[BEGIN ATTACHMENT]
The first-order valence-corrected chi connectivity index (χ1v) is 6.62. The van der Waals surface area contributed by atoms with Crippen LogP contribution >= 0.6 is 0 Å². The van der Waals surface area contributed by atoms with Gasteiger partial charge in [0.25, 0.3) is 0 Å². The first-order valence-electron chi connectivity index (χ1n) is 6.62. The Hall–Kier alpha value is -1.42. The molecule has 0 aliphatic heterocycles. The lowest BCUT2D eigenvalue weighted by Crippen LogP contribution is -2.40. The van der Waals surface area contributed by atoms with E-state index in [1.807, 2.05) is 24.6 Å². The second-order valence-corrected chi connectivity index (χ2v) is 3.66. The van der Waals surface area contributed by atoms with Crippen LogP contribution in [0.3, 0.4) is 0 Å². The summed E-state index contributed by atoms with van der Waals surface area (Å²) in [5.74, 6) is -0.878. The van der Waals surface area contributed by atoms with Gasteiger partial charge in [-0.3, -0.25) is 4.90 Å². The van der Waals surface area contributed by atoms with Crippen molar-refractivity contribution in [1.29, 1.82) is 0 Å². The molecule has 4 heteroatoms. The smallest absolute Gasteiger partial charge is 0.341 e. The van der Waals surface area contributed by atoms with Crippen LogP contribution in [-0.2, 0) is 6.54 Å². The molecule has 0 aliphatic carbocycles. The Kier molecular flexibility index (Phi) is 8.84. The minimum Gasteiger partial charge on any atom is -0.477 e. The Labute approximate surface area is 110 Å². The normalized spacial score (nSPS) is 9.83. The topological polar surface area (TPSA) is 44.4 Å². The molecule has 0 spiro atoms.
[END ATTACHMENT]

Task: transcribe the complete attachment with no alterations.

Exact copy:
The first-order valence-corrected chi connectivity index (χ1v) is 6.62. The van der Waals surface area contributed by atoms with Crippen LogP contribution >= 0.6 is 0 Å². The van der Waals surface area contributed by atoms with Gasteiger partial charge in [0.25, 0.3) is 0 Å². The first-order valence-electron chi connectivity index (χ1n) is 6.62. The Hall–Kier alpha value is -1.42. The molecule has 0 aliphatic heterocycles. The lowest BCUT2D eigenvalue weighted by Crippen LogP contribution is -2.40. The van der Waals surface area contributed by atoms with E-state index in [1.807, 2.05) is 24.6 Å². The second-order valence-corrected chi connectivity index (χ2v) is 3.66. The van der Waals surface area contributed by atoms with Crippen LogP contribution in [0.3, 0.4) is 0 Å². The summed E-state index contributed by atoms with van der Waals surface area (Å²) in [5.74, 6) is -0.878. The van der Waals surface area contributed by atoms with Gasteiger partial charge in [-0.3, -0.25) is 4.90 Å². The van der Waals surface area contributed by atoms with Crippen molar-refractivity contribution in [1.29, 1.82) is 0 Å². The molecule has 4 heteroatoms. The smallest absolute Gasteiger partial charge is 0.341 e. The van der Waals surface area contributed by atoms with Crippen LogP contribution in [-0.2, 0) is 6.54 Å². The molecule has 0 aliphatic carbocycles. The Kier molecular flexibility index (Phi) is 8.84. The minimum Gasteiger partial charge on any atom is -0.477 e. The Labute approximate surface area is 110 Å². The normalized spacial score (nSPS) is 9.83. The topological polar surface area (TPSA) is 44.4 Å². The molecule has 0 spiro atoms.